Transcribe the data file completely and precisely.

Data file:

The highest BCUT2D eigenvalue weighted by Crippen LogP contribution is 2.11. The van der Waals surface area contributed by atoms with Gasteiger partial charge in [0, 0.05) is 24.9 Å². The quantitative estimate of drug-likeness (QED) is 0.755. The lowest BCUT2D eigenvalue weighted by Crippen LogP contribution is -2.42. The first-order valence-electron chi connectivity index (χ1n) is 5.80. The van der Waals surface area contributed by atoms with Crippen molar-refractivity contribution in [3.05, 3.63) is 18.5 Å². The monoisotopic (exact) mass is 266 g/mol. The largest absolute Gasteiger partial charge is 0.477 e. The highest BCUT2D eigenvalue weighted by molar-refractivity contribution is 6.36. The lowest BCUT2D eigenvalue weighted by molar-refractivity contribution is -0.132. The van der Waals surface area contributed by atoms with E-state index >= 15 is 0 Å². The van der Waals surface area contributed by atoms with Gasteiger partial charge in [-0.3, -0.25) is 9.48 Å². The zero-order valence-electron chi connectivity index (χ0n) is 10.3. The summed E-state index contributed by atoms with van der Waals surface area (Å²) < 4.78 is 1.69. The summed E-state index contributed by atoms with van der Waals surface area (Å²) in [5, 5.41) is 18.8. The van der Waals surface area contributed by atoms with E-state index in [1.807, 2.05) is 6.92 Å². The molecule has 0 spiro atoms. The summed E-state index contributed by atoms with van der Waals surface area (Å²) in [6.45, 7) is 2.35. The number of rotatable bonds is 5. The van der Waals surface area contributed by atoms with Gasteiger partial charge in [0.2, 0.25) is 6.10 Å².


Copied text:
The highest BCUT2D eigenvalue weighted by Crippen LogP contribution is 2.11. The van der Waals surface area contributed by atoms with Gasteiger partial charge in [0, 0.05) is 24.9 Å². The quantitative estimate of drug-likeness (QED) is 0.755. The lowest BCUT2D eigenvalue weighted by Crippen LogP contribution is -2.42. The first-order valence-electron chi connectivity index (χ1n) is 5.80. The van der Waals surface area contributed by atoms with Crippen molar-refractivity contribution in [3.05, 3.63) is 18.5 Å². The monoisotopic (exact) mass is 266 g/mol. The largest absolute Gasteiger partial charge is 0.477 e. The highest BCUT2D eigenvalue weighted by molar-refractivity contribution is 6.36. The lowest BCUT2D eigenvalue weighted by molar-refractivity contribution is -0.132. The van der Waals surface area contributed by atoms with E-state index >= 15 is 0 Å². The van der Waals surface area contributed by atoms with Gasteiger partial charge in [-0.3, -0.25) is 9.48 Å². The zero-order valence-electron chi connectivity index (χ0n) is 10.3. The summed E-state index contributed by atoms with van der Waals surface area (Å²) < 4.78 is 1.69. The summed E-state index contributed by atoms with van der Waals surface area (Å²) in [5, 5.41) is 18.8. The van der Waals surface area contributed by atoms with E-state index in [1.807, 2.05) is 6.92 Å². The molecule has 0 spiro atoms. The summed E-state index contributed by atoms with van der Waals surface area (Å²) in [6.45, 7) is 2.35. The number of rotatable bonds is 5. The van der Waals surface area contributed by atoms with Gasteiger partial charge in [0.2, 0.25) is 6.10 Å².